But Otter wasn't overly upset when the legislature overrode his veto, one of the defining actions of this year's legislature.
"It was a validation that the republic is alive and well in Idaho," he said. "The key is the separate but equal doctrine. The override is an accomplishment of that doctrine.
"Wasn't it a wise and peaceful choice of the founding fathers to say this is the way we'll deal with a problem?"
Otter has always been pure to his strict constructionist principles of the Constitution. He has always advocated smaller, more efficient governments, retention of as much authority as possible at the local level, and fiscal responsibility.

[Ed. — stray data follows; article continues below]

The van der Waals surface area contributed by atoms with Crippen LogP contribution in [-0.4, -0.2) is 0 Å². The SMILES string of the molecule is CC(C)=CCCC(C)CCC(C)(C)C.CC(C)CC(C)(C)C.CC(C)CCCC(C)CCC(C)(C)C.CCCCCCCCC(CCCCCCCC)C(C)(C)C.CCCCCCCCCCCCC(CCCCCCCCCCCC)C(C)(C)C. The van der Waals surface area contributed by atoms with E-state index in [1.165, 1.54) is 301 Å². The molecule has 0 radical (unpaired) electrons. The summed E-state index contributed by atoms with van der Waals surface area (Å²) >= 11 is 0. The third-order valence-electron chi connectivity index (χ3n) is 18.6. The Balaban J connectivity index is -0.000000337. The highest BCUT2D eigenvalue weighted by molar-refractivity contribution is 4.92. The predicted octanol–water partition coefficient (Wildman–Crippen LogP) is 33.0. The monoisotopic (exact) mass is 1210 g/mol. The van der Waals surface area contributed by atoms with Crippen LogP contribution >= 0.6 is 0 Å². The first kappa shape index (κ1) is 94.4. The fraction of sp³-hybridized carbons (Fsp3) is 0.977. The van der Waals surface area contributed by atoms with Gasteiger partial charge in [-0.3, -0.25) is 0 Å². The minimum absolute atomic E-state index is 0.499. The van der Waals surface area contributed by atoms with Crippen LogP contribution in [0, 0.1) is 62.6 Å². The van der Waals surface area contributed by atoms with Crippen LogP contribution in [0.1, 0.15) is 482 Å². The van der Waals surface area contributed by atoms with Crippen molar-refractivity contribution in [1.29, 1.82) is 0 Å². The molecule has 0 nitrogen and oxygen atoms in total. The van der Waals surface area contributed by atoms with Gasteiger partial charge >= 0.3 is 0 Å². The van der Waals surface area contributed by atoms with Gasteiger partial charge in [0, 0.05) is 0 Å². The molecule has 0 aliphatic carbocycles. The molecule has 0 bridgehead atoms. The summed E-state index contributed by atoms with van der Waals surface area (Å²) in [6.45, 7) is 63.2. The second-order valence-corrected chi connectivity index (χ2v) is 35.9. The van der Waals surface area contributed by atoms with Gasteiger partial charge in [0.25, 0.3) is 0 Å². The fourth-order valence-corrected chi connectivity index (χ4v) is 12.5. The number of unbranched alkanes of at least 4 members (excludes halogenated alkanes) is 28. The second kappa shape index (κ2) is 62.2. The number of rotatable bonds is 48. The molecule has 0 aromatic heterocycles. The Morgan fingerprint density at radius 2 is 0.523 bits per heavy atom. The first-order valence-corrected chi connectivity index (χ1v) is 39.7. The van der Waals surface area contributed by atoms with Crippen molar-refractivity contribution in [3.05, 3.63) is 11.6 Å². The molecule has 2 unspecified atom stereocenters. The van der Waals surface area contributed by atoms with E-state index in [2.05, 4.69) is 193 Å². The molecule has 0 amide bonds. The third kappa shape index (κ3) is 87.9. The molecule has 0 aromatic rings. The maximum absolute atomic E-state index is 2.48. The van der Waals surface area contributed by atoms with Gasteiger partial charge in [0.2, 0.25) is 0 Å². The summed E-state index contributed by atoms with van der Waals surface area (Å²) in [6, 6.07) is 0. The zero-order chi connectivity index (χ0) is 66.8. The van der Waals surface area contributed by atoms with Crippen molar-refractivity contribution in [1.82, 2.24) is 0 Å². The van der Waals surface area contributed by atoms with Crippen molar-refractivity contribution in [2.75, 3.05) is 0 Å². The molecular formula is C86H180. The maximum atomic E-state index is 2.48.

His concern for fiscal responsibility led him to enact a line-item veto of the proposal for Raging River State Park. "We're already $20 million in the hole on maintaining what parks we do have," he said. "I want to fix up what we've got before we get more. We've had a tendency in the past to buy the land and then neglect it."
It also was one of the factors that led to his confrontation with the legislature over the Capitol Improvements Project. Originally, he wanted to use existing buildings adjacent to the capitol to provide the extra office space the legislature wanted, rather than a massive underground office complex. He couldn't convince the legislature to adopt his plan, but did manage to get the original legislative plan scaled back somewhat, saving several tens of millions of tax dollars in the process.
In fact, it was that battle, early in the session, that seemed to drive home to both legislators and the media, that he was serious about the kind of proposals he'd made in his campaign.